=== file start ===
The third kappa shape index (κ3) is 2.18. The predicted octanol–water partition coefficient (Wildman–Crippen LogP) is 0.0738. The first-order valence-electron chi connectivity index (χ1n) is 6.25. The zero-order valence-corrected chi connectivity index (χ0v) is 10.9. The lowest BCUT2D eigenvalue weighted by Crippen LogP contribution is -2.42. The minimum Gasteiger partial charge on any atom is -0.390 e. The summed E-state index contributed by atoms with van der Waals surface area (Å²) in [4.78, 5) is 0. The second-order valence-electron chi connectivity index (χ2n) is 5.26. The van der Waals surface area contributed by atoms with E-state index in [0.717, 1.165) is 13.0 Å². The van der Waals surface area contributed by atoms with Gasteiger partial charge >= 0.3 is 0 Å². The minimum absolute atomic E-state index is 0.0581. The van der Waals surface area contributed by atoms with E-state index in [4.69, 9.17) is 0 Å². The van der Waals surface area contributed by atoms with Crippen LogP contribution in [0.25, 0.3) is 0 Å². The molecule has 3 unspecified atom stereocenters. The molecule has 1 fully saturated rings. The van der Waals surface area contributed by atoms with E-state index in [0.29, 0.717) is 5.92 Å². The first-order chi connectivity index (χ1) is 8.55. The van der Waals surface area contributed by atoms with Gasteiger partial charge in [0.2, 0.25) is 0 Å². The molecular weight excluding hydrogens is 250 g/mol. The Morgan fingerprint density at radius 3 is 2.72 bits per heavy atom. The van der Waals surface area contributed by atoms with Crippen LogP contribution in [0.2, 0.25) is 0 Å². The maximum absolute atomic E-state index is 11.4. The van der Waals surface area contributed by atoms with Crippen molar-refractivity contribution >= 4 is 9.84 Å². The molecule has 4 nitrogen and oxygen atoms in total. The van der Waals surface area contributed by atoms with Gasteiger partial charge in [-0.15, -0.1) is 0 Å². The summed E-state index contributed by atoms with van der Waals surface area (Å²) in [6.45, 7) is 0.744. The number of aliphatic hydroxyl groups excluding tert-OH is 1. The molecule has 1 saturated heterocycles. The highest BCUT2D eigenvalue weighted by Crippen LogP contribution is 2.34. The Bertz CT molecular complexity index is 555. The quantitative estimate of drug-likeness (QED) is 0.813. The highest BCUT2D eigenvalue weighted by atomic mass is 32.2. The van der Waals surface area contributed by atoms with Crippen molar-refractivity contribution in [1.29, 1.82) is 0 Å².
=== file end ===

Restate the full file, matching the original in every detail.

The third kappa shape index (κ3) is 2.18. The predicted octanol–water partition coefficient (Wildman–Crippen LogP) is 0.0738. The first-order valence-electron chi connectivity index (χ1n) is 6.25. The zero-order valence-corrected chi connectivity index (χ0v) is 10.9. The lowest BCUT2D eigenvalue weighted by Crippen LogP contribution is -2.42. The minimum Gasteiger partial charge on any atom is -0.390 e. The summed E-state index contributed by atoms with van der Waals surface area (Å²) in [4.78, 5) is 0. The second-order valence-electron chi connectivity index (χ2n) is 5.26. The van der Waals surface area contributed by atoms with E-state index in [0.717, 1.165) is 13.0 Å². The van der Waals surface area contributed by atoms with Gasteiger partial charge >= 0.3 is 0 Å². The minimum absolute atomic E-state index is 0.0581. The van der Waals surface area contributed by atoms with E-state index in [4.69, 9.17) is 0 Å². The van der Waals surface area contributed by atoms with Crippen LogP contribution in [0.25, 0.3) is 0 Å². The molecule has 3 unspecified atom stereocenters. The molecule has 1 fully saturated rings. The van der Waals surface area contributed by atoms with E-state index in [0.29, 0.717) is 5.92 Å². The first-order chi connectivity index (χ1) is 8.55. The van der Waals surface area contributed by atoms with Gasteiger partial charge in [0.2, 0.25) is 0 Å². The molecular weight excluding hydrogens is 250 g/mol. The Morgan fingerprint density at radius 3 is 2.72 bits per heavy atom. The van der Waals surface area contributed by atoms with Crippen LogP contribution in [0.2, 0.25) is 0 Å². The maximum absolute atomic E-state index is 11.4. The van der Waals surface area contributed by atoms with Crippen molar-refractivity contribution >= 4 is 9.84 Å². The molecule has 4 nitrogen and oxygen atoms in total. The van der Waals surface area contributed by atoms with Gasteiger partial charge in [-0.15, -0.1) is 0 Å². The summed E-state index contributed by atoms with van der Waals surface area (Å²) in [6.45, 7) is 0.744. The number of aliphatic hydroxyl groups excluding tert-OH is 1. The molecule has 1 saturated heterocycles. The highest BCUT2D eigenvalue weighted by Crippen LogP contribution is 2.34. The Bertz CT molecular complexity index is 555. The quantitative estimate of drug-likeness (QED) is 0.813. The highest BCUT2D eigenvalue weighted by atomic mass is 32.2. The van der Waals surface area contributed by atoms with Crippen molar-refractivity contribution in [1.29, 1.82) is 0 Å².